Who wants to win free tickets to see James Blake? No, not international tennis star James Blake. I am talking about the electronic musician who has recently taken the world by storm with the hip dance beats of his self titled debut album James Blake. He will be performing at First Avenue on 9/28 and you can win a pair of tickets to see him by simply sending an email to email@example.com with your name and nothing more. Everyone’s name will be placed on a slip of paper inside a pair of cutoff skinny jean shorts and on 9/27 one winner will be drawn out at random. Good luck!
Contest is over. Congrats to Chris B! Thanks to all who entered.
Cass McCombs, who earlier this year released the excellent Wit’s End LP, will be visiting our fair city tomorrow night, Wednesday July 27th. The show, at the 7th Street Entry, will also feature the wildly underrated Lower Dens in a supporting role. If you are interested in checking out the show, email us at contests (at) Reviler (dot) org with Cass McCombs in the subject line. A winner will be picked tomorrow morning at 9am, so don’t hesitate to sign up if you are interested. Good Luck!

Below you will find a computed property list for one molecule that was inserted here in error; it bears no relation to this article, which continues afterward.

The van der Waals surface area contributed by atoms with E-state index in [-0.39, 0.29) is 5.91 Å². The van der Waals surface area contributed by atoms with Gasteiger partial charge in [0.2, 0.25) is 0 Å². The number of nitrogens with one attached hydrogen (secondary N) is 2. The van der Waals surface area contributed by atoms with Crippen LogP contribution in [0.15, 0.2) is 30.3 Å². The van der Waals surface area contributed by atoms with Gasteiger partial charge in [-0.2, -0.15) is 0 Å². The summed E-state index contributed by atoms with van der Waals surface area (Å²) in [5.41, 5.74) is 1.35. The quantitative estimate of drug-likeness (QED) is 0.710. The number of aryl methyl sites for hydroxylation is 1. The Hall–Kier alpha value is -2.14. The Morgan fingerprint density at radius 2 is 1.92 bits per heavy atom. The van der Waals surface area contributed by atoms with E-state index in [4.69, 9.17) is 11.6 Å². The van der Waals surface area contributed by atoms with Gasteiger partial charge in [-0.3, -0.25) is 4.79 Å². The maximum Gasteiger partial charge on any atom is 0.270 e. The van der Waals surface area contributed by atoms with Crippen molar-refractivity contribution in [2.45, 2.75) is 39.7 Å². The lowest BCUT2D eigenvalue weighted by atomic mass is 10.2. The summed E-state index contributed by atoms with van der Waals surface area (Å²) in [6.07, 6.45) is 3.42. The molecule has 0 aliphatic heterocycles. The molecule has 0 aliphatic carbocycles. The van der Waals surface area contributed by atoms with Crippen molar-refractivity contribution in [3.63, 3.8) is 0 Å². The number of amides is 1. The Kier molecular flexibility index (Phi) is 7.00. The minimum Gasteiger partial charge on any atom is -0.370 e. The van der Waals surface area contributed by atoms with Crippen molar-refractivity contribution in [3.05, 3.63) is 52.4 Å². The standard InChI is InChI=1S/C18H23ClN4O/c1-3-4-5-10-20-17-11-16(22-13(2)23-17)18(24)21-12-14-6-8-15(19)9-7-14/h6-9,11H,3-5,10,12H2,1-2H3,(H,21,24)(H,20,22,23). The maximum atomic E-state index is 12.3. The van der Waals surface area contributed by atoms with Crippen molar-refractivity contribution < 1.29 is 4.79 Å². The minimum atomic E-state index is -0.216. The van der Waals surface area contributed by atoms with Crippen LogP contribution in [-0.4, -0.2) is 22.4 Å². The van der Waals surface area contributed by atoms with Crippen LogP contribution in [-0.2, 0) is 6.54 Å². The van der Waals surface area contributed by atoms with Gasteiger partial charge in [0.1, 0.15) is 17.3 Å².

I believe strongly that you can pull off just about anything in music if you do it genuinely and with a full on balls-to-the-wall attitude. The second you start questioning yourself or giving the impression that it is (or could be) a stunt, you then become at best a pastiche and at worst a full on joke. Sunday night at First Avenue found three bands that successfully walked that tightrope, albeit with three very different musical styles. Openers Future Island, a Baltimore trio that mixed chilly electro pop with some of the most theatrical showmanship I have seen in a while. While the bass and synth players were as stoic as humanly possible, front man Samuel Herring prowled around stage like a madman, looking like Ricky Gervais playing Henry Rollins. A crowd that initially was shocked and giggling was mostly won over by the end of their spirited set, with Herring serving as a gothic opera singer at an end of the world, decedent as hell dance party.Not surprisingly, second opener Titus Andronicus stole the show. Playing spirited rustic punk, the band won over fans that had not seen them and proved again to those who had seen them why they are one of the most powerful, joyful and chaotic live bands playing right now. Playing punk music about the Civil War could easily descent into eye rolling snobbery, but the band play with such passion and vigor that it is virtually impossible to not have a smile while they are thrashing away on stage. Especially poignant was the always amazing “No Future Part III: Escape from no Future,” which was the mid set highlight, although there was not a dud amongst their 45 minute set.